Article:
LOS ANGELES (Northern California Record) – Meat Loaf, as one of his most famous hits suggests, would do anything for love. However, he may have been willing to steal the lyrics of the song "I'd Do Anything For Love," according to a lawsuit filed in federal court 24 years after the iconic tune's release.
Valley Village-based Enclosed Music filed the copyright infringement lawsuit in U.S. District court for the Western Division of California's Central District alleging that "I’d Do Anything For Love" was stolen from two songwriters the company says it represents. The lawsuit alleges the song from Meat Loaf's 1993 release "Bat Out of Hell II: Back Into Hell," originally was written and copyrighted by Jon Dunmore Sinclair and Mike Molina, whose catalog Enclose Music owns.
The lawsuit names songwriter James Richard Steinman, who wrote the tune, as a defendant along with Michael Lee Aday, formerly Marvin Lee Aday, who is more popularly known as the singer "Meat Loaf".
Meat Loaf and Steinman collaborated with producer Todd Rundgren to release their first album, "Bat Out of Hell" in 1977, which sold more than 30 million copies and making Rolling Stone Magazine's 2003 list of the 500 greatest albums of all time, ranking at No. 343.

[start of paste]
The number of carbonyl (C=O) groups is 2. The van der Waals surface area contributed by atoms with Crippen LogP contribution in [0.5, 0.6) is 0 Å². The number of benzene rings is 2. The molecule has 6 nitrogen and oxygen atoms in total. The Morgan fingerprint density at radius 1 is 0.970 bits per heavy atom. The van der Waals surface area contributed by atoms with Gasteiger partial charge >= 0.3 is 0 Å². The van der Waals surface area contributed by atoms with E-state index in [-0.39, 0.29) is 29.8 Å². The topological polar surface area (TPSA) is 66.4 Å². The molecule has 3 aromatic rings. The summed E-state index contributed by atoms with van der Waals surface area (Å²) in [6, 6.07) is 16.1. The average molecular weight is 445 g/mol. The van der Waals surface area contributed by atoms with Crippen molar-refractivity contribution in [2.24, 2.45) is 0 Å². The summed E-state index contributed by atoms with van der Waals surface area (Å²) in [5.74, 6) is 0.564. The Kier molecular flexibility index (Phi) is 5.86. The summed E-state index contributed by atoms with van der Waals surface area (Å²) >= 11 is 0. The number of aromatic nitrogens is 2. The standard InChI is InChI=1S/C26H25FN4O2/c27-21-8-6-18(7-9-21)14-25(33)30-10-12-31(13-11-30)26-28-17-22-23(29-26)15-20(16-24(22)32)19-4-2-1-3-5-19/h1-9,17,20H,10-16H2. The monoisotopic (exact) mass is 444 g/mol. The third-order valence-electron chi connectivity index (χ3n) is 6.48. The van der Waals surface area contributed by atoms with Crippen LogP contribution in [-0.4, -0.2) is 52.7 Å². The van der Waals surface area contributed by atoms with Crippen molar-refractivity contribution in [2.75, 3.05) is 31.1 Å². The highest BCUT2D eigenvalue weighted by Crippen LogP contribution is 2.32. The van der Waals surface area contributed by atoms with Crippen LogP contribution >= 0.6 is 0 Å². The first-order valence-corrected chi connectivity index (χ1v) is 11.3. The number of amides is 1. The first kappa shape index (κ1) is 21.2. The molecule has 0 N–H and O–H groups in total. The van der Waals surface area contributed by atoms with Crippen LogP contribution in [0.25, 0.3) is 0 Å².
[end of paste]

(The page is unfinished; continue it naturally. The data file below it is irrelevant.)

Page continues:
After a long period of Meat Loaf and Steinman not getting along, which included trademark litigation, "Bat Out of Hell II: Back Into Hell" was released, which Steinman wrote and produced and Rundgren arranged backing vocals. The popularity of that album was due, in no small part, its leadoff single "I’d Do Anything for Love," in which Meat Loaf croons "I’d do anything for love" and then adds the enigmatic caveat, "but I won’t do that."
In 2003, Meat Loaf made "Bat Out of Hell III" without Steinman, who had suffered health issues.
"I’d Do Anything for Love" has much in common "[I’d do] Anything for You", which Sinclair and Molina wrote in 1989, according to the lawsuit. "The original song and the infringing song share various traits that render both substantially similar," the lawsuit said. "Both songs share a similar chord progression. However, the portions of each work that drive the recognizability([he distinct nature] of both songs are the chorus and melody as they relate to the lyrics, "I would do anything for..." The infringing song essentially copied the 'soul' of the original work, which renders both pieces substantially similar."
Steinman had access to the song by Molina and Sinclair, the latter then represented by attorney Howard Siegel who also represented Steinman, according to the lawsuit. "The concurrent representation of two songwriter clients lends an inference that, during a visit with Mr. Siegel, Mr. Steinman would have had a reasonable opportunity to view, hear, and/or copy the original song before composing the infringing song," the lawsuit said.
Enclosed Music's lawsuit seeks unspecified damages, including combined statutory damages of at least $180,000 per infringement. That could turn out to be a substantial amount of money because "Bat Out of Hell II: Back Into Hell" sold more than 14 million copies worldwide, according to the lawsuit.